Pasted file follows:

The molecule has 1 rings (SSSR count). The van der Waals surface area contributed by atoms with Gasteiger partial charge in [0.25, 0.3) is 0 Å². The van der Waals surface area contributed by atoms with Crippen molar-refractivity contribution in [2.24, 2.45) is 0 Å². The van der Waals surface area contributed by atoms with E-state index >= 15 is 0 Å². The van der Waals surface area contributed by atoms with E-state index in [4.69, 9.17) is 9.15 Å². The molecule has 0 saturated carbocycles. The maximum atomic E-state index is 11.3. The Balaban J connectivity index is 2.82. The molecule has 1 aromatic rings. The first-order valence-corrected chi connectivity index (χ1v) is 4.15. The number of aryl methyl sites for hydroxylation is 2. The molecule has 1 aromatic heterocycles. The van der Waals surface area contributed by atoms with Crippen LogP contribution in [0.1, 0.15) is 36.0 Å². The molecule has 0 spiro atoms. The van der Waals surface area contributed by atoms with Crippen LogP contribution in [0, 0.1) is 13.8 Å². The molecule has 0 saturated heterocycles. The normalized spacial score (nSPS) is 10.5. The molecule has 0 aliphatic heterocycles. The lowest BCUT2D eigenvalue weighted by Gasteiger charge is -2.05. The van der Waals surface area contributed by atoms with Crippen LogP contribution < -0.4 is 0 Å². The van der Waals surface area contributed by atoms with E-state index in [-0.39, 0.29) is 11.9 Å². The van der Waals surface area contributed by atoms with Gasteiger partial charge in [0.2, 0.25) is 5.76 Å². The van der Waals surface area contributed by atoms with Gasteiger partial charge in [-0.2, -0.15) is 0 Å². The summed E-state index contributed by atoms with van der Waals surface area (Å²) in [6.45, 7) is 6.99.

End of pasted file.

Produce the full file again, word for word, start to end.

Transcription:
The molecule has 1 rings (SSSR count). The van der Waals surface area contributed by atoms with Gasteiger partial charge in [0.25, 0.3) is 0 Å². The van der Waals surface area contributed by atoms with Crippen molar-refractivity contribution in [2.24, 2.45) is 0 Å². The van der Waals surface area contributed by atoms with E-state index >= 15 is 0 Å². The van der Waals surface area contributed by atoms with E-state index in [4.69, 9.17) is 9.15 Å². The molecule has 0 saturated carbocycles. The maximum atomic E-state index is 11.3. The Balaban J connectivity index is 2.82. The molecule has 1 aromatic rings. The first-order valence-corrected chi connectivity index (χ1v) is 4.15. The number of aryl methyl sites for hydroxylation is 2. The molecule has 1 aromatic heterocycles. The van der Waals surface area contributed by atoms with Crippen LogP contribution in [0.1, 0.15) is 36.0 Å². The molecule has 0 spiro atoms. The van der Waals surface area contributed by atoms with Crippen LogP contribution in [0, 0.1) is 13.8 Å². The molecule has 0 saturated heterocycles. The normalized spacial score (nSPS) is 10.5. The molecule has 0 aliphatic heterocycles. The lowest BCUT2D eigenvalue weighted by Gasteiger charge is -2.05. The van der Waals surface area contributed by atoms with Crippen LogP contribution < -0.4 is 0 Å². The van der Waals surface area contributed by atoms with E-state index in [-0.39, 0.29) is 11.9 Å². The van der Waals surface area contributed by atoms with Gasteiger partial charge in [0.2, 0.25) is 5.76 Å². The van der Waals surface area contributed by atoms with Gasteiger partial charge in [-0.2, -0.15) is 0 Å². The summed E-state index contributed by atoms with van der Waals surface area (Å²) in [6.45, 7) is 6.99.